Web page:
About the Club

Mission Statement

The Carolina Bird Club is a non-profit organization that represents and supports the birding community in the Carolinas through its website, publications, meetings, workshops, trips, and partnerships, whose mission is

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The Carolina Bird Club, Inc., is a non-profit educational and scientific association open to anyone interested in the study and conservation of wildlife, particularly birds.

The Club meets each winter, spring, and fall at different locations in the Carolinas. Meeting sites are selected to give participants an opportunity to see many different kinds of birds. Guided field trips and informative programs are combined for an exciting weekend of meeting with people who share an enthusiasm and concern for birds.

The Club offers research grants in avian biology for undergraduate and graduate students, and scholarships for young birders.

The Club publishes two print publications (now also available online). The Chat is a quarterly ornithological journal that contains scientific articles, reports of bird records committees and bird counts, and general field notes on bird sightings. CBC Newsletter is published bimonthly and includes birding articles and information about meetings, field trips, and Club news.

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By becoming a member, you support the activities of the Club, receive reduced registration fee for meetings, can participate in bonus field trips, and receive our publications.

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Other Resources (NOT sponsored by Carolina Bird Club)

Bog Garden and Bicentennial Garden

Dennis Burnette

County: Guilford

Habitats: Small lake, wetland, second growth forest, thick understory, and formal gardens.

Key birds: Winter: Hooded Merganser. Year-round: Brown-headed Nuthatch.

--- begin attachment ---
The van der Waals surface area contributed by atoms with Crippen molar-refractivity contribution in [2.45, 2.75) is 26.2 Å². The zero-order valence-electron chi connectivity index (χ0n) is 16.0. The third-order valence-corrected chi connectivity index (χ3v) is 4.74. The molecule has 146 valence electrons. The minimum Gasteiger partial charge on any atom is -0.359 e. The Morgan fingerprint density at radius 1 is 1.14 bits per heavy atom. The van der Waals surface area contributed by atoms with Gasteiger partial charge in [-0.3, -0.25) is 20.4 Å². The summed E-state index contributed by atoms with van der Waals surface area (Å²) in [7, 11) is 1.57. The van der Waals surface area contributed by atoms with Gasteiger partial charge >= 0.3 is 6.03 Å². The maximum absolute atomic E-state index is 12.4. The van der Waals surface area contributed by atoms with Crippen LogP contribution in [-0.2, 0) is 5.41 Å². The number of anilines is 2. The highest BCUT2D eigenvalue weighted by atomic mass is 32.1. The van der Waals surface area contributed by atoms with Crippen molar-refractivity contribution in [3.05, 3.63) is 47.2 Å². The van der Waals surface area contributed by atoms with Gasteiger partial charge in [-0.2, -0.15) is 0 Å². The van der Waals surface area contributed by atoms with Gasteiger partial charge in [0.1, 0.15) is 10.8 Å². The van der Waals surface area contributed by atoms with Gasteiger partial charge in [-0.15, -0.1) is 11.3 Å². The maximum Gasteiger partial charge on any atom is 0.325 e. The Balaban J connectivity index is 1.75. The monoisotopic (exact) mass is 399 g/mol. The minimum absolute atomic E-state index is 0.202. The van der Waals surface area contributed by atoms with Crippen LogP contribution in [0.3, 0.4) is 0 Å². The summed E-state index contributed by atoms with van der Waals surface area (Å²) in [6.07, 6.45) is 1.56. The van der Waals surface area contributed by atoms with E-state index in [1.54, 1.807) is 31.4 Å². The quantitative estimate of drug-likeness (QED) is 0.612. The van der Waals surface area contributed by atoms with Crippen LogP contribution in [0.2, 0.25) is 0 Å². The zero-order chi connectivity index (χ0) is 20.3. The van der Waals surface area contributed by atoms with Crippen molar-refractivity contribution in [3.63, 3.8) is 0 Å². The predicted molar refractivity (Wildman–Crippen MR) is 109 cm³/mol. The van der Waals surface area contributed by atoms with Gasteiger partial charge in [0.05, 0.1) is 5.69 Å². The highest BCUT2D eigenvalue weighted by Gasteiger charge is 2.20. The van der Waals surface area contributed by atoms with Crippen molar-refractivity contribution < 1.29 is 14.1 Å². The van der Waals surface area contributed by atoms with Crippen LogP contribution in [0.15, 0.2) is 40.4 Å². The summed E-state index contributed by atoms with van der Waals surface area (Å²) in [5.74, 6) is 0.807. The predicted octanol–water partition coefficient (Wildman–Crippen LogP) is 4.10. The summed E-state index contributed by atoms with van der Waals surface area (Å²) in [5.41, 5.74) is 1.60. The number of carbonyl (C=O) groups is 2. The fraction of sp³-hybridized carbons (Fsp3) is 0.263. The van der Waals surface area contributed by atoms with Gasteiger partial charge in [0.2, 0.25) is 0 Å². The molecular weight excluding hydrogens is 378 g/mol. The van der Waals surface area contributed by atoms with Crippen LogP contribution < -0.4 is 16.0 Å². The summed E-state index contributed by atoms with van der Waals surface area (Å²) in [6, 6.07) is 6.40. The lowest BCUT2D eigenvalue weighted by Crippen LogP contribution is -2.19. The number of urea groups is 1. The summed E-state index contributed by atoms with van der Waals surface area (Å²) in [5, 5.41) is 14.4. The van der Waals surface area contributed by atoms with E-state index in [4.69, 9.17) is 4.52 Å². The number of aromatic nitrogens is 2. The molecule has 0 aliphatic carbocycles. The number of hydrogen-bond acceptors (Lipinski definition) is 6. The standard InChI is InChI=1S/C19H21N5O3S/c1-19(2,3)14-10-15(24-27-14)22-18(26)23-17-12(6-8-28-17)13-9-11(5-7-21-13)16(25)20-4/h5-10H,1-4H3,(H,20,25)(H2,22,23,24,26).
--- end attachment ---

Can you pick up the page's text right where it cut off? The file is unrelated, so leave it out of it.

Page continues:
Best times to bird: Year-round.

Google Map


Description: The Bog Garden is not a true bog. It is a small artificial wetland along a creek that feeds into an artificial lake in a residential section adjacent to Friendly Shopping Center. Vegetation consists of exotic and native species of ferns, wildflowers, and trees. There is a half-mile elevated boardwalk through the garden. At about the halfway point in the loop, there is a small platform with benches that overlook the lake. Several short unpaved trails lead off the boardwalk at various points to allow exploration of the higher areas. The Bicentennial Garden, located across the street, has nearly a mile of paved walking paths which provide views of the formal plantings.

Directions: Access is on Hobbs Road off Friendly Avenue to the south or Cornwallis Drive to the north. From the corner of Friendly Avenue and Holden Road, go east 0.2 of a mile to the first traffic light, turn left and go 0.4 of a mile to the next intersection with Northline. Continue straight another 0.1 of a mile to the intersection with Starmount Farms Drive. A parking lot is available at the entrance to the Bicentennial Garden on the left, with additional street parking on Starmount Farms Drive next to the Bog Garden.

Birding Highlights: Of the two sites, the Bog Garden tends to have the most interesting birds. Canada Geese, Mallard, and Wood Duck are usually found here year-round. In winter the lake often hosts a nice selection of duck species including Ring-necked Duck and sometimes Lesser Scaup, Ruddy Duck, and Hooded Merganser. Winter Wren, both kinglets, and Yellow-rumped Warbler can be found in the trees and shrubs along the boardwalk in winter. Downy Woodpecker, Carolina Chickadee, and Tufted Titmouse are common all year. Great Blue Heron are common, and Green Heron are believed to nest here in summer. The willows attract Yellow Warbler and American Redstart in spring. Brown-headed Nuthatch has nested at eye level next to the boardwalk in some summers. Both Barred and Eastern Screech-Owls have been seen in the park, the latter nesting for several years in a nearby nest box.

The entrance to the Bicentennial Garden is across the street and about 100 yards north of the Bog Garden. The mature trees and understory of shrubs provide good habitat for Northern Cardinal, Gray Catbird, and Brown Thrasher, and typical open area birds such as American Robin and Northern Mockingbird are common.

General Information: There are restrooms and a water fountain in the Bicentennial Garden; there are no facilities in the Bog Garden.

Additional Help

DeLorme map grid: page 37, A7

North Carolina Travel Map grid: G1

For more information: City Beautiful Department of the City of Greensboro, (336) 373-2199;

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